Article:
Figure 4.
Figure 4. Stereoview of the 16-residue network in T. maritima quadruple mutant GDH.
  The above figures are reprinted by permission from Elsevier: J Mol Biol (1999, 289, 357-369) copyright 1999.  
  Figures were selected by an automated process.  

Literature references that cite this PDB file's key reference

  PubMed id Reference
17692336 A.T.Clark, K.Smith, R.Muhandiram, S.P.Edmondson, and J.W.Shriver (2007).
Carboxyl pK(a) values, ion pairs, hydrogen bonding, and the pH-dependence of folding the hyperthermophile proteins Sac7d and Sso7d.
  J Mol Biol, 372, 992.  
16759231 M.Karlström, I.H.Steen, D.Madern, A.E.Fedöy, N.K.Birkeland, and R.Ladenstein (2006).
The crystal structure of a hyperthermostable subfamily II isocitrate dehydrogenase from Thermotoga maritima.
  FEBS J, 273, 2851-2868.
PDB code: 1zor
16533850 S.Melchionna, R.Sinibaldi, and G.Briganti (2006).
Explanation of the stability of thermophilic proteins based on unique micromorphology.
  Biophys J, 90, 4204-4212.  
15326599 B.N.Dominy, H.Minoux, and C.L.Brooks (2004).
An electrostatic basis for the stability of thermophilic proteins.
  Proteins, 57, 128-141.  
12824494 K.B.Wong, C.F.Lee, S.H.Chan, T.Y.Leung, Y.W.Chen, and M.Bycroft (2003).
Solution structure and thermal stability of ribosomal protein L30e from hyperthermophilic archaeon Thermococcus celer.
  Protein Sci, 12, 1483-1495.
PDB codes: 1go0 1go1
12012341 B.Cobucci-Ponzano, M.Moracci, B.Di Lauro, M.Ciaramella, R.D'Avino, and M.Rossi (2002).
Ionic network at the C-terminus of the beta-glycosidase from the hyperthermophilic archaeon Sulfolobus solfataricus: Functional role in the quaternary structure thermal stabilization.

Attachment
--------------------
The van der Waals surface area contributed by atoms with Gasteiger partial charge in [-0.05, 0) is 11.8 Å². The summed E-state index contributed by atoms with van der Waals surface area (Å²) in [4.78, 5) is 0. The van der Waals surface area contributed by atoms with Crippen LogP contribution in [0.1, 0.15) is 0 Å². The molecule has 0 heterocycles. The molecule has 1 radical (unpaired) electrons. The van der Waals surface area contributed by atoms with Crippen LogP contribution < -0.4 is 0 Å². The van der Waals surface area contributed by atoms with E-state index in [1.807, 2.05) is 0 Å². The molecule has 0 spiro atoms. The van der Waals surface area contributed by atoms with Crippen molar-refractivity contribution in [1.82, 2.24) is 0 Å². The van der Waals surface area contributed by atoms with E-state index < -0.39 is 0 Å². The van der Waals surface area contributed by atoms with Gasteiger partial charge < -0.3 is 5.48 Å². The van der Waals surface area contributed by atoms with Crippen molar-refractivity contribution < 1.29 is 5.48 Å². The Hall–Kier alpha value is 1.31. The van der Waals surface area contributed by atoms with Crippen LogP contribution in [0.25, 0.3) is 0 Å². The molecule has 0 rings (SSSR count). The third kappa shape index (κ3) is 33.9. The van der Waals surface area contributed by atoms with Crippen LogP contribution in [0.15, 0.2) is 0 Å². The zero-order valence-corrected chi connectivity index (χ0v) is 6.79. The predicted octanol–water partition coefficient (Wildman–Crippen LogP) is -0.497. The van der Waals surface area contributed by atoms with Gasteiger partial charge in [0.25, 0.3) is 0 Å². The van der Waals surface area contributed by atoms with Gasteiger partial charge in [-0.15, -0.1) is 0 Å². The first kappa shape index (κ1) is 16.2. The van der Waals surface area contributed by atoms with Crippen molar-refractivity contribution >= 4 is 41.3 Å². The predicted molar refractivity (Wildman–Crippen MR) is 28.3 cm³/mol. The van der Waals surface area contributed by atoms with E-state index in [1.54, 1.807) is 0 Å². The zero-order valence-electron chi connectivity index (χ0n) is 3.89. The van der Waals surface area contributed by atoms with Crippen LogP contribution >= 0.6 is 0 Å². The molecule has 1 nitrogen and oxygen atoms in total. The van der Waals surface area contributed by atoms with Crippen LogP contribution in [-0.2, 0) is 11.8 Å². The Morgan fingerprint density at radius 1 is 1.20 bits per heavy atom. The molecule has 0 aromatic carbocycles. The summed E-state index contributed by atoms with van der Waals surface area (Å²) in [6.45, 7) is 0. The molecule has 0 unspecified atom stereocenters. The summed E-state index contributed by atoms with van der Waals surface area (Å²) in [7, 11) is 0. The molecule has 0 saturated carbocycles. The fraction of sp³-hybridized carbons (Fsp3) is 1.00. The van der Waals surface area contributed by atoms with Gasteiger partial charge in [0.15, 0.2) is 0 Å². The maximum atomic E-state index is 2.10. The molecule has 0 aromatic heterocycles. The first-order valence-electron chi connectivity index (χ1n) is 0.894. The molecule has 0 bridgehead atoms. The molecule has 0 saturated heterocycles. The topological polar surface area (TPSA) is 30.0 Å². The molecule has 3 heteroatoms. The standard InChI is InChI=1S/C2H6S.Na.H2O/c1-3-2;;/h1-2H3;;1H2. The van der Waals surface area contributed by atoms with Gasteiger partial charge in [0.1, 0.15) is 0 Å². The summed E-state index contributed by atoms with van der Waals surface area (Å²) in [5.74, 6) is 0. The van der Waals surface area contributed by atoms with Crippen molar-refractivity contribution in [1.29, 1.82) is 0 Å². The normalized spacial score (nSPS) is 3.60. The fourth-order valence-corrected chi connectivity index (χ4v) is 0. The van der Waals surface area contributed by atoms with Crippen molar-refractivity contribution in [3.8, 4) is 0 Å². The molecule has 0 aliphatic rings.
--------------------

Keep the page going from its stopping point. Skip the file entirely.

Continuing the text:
Proteins, 48, 98.  
12382287 C.Charron, B.Vitoux, and A.Aubry (2002).
Comparative analysis of thermoadaptation within the archaeal glyceraldehyde-3-phosphate dehydrogenases from mesophilic Methanobacterium bryantii and thermophilic Methanothermus fervidus.
  Biopolymers, 65, 263-273.  
17590951 D.Perl, and F.X.Schmid (2002).
Some like it hot: the molecular determinants of protein thermostability.
  Chembiochem, 3, 39-44.  
12202384 S.Kumar, and R.Nussinov (2002).
Relationship between ion pair geometries and electrostatic strengths in proteins.
  Biophys J, 83, 1595-1612.  
11551792 A.Karshikoff, and R.Ladenstein (2001).
Ion pairs and the thermotolerance of proteins from hyperthermophiles: a "traffic rule" for hot roads.
  Trends Biochem Sci, 26, 550-556.  
11453986 B.Clantin, C.Tricot, T.Lonhienne, V.Stalon, and V.Villeret (2001).
Probing the role of oligomerization in the high thermal stability of Pyrococcus furiosus ornithine carbamoyltransferase by site-specific mutants.
  Eur J Biochem, 268, 3937-3942.  
11391775 C.A.Olson, E.J.Spek, Z.Shi, A.Vologodskii, and N.R.Kallenbach (2001).
Cooperative helix stabilization by complex Arg-Glu salt bridges.
  Proteins, 44, 123-132.  
11238984 C.Vieille, and G.J.Zeikus (2001).
Hyperthermophilic enzymes: sources, uses, and molecular mechanisms for thermostability.
  Microbiol Mol Biol Rev, 65, 1.  
11258921 M.Nakasako, T.Fujisawa, S.Adachi, T.Kudo, and S.Higuchi (2001).
Large-scale domain movements and hydration structure changes in the active-site cleft of unligated glutamate dehydrogenase from Thermococcus profundus studied by cryogenic X-ray crystal structure analysis and small-angle X-ray scattering.
  Biochemistry, 40, 3069-3079.
PDB code: 1euz
10651277 C.Li, J.Heatwole, S.Soelaiman, and M.Shoham (1999).
Crystal structure of a thermophilic alcohol dehydrogenase substrate complex suggests determinants of substrate specificity and thermostability.
  Proteins, 37, 619-627.
PDB code: 1bxz
The most recent references are shown first. Citation data come partly from CiteXplore and partly from an automated harvesting procedure. Note that this is likely to be only a partial list as not all journals are covered by either method. However, we are continually building up the citation data so more and more references will be included with time. Where a reference describes a PDB structure, the PDB code is shown on the right.